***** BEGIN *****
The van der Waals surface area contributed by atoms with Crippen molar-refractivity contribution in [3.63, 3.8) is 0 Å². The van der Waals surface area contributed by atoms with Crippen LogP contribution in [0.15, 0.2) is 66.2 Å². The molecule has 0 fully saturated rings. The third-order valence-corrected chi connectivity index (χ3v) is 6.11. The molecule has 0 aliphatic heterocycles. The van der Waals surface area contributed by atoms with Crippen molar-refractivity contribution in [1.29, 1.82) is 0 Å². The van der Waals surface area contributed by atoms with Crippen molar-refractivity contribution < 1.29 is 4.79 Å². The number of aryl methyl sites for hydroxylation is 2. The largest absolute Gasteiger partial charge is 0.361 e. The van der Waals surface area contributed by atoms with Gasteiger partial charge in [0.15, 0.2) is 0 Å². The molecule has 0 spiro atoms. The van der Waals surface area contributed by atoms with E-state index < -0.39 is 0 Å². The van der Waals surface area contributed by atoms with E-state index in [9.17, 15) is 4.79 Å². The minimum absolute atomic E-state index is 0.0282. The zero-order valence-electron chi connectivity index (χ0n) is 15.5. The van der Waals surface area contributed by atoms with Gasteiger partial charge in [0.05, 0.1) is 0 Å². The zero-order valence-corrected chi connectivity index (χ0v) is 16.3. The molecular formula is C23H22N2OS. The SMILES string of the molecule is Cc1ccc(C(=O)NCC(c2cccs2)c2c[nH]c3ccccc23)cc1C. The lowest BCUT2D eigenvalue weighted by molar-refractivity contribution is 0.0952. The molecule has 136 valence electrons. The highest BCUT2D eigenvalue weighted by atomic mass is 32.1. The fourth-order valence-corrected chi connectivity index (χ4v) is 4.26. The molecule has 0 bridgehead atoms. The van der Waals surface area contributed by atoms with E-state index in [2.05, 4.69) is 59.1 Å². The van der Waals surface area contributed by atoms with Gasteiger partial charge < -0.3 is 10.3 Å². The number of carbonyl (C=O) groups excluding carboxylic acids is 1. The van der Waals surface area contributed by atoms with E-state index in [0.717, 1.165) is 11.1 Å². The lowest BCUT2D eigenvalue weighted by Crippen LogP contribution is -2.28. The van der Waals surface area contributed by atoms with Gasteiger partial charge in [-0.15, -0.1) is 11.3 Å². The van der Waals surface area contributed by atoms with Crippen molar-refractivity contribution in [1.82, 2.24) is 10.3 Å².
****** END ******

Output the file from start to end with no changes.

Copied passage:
The van der Waals surface area contributed by atoms with Crippen molar-refractivity contribution in [3.63, 3.8) is 0 Å². The van der Waals surface area contributed by atoms with Crippen LogP contribution in [0.15, 0.2) is 66.2 Å². The molecule has 0 fully saturated rings. The third-order valence-corrected chi connectivity index (χ3v) is 6.11. The molecule has 0 aliphatic heterocycles. The van der Waals surface area contributed by atoms with Crippen molar-refractivity contribution in [1.29, 1.82) is 0 Å². The van der Waals surface area contributed by atoms with Crippen molar-refractivity contribution < 1.29 is 4.79 Å². The number of aryl methyl sites for hydroxylation is 2. The largest absolute Gasteiger partial charge is 0.361 e. The van der Waals surface area contributed by atoms with Gasteiger partial charge in [0.15, 0.2) is 0 Å². The molecule has 0 spiro atoms. The van der Waals surface area contributed by atoms with E-state index < -0.39 is 0 Å². The van der Waals surface area contributed by atoms with E-state index in [9.17, 15) is 4.79 Å². The minimum absolute atomic E-state index is 0.0282. The zero-order valence-electron chi connectivity index (χ0n) is 15.5. The van der Waals surface area contributed by atoms with Gasteiger partial charge in [0.05, 0.1) is 0 Å². The zero-order valence-corrected chi connectivity index (χ0v) is 16.3. The molecular formula is C23H22N2OS. The SMILES string of the molecule is Cc1ccc(C(=O)NCC(c2cccs2)c2c[nH]c3ccccc23)cc1C. The lowest BCUT2D eigenvalue weighted by molar-refractivity contribution is 0.0952. The molecule has 136 valence electrons. The highest BCUT2D eigenvalue weighted by atomic mass is 32.1. The fourth-order valence-corrected chi connectivity index (χ4v) is 4.26. The molecule has 0 bridgehead atoms. The van der Waals surface area contributed by atoms with E-state index in [2.05, 4.69) is 59.1 Å². The van der Waals surface area contributed by atoms with Gasteiger partial charge < -0.3 is 10.3 Å². The number of carbonyl (C=O) groups excluding carboxylic acids is 1. The van der Waals surface area contributed by atoms with E-state index in [0.717, 1.165) is 11.1 Å². The lowest BCUT2D eigenvalue weighted by Crippen LogP contribution is -2.28. The van der Waals surface area contributed by atoms with Gasteiger partial charge in [-0.15, -0.1) is 11.3 Å². The van der Waals surface area contributed by atoms with Crippen molar-refractivity contribution in [1.82, 2.24) is 10.3 Å².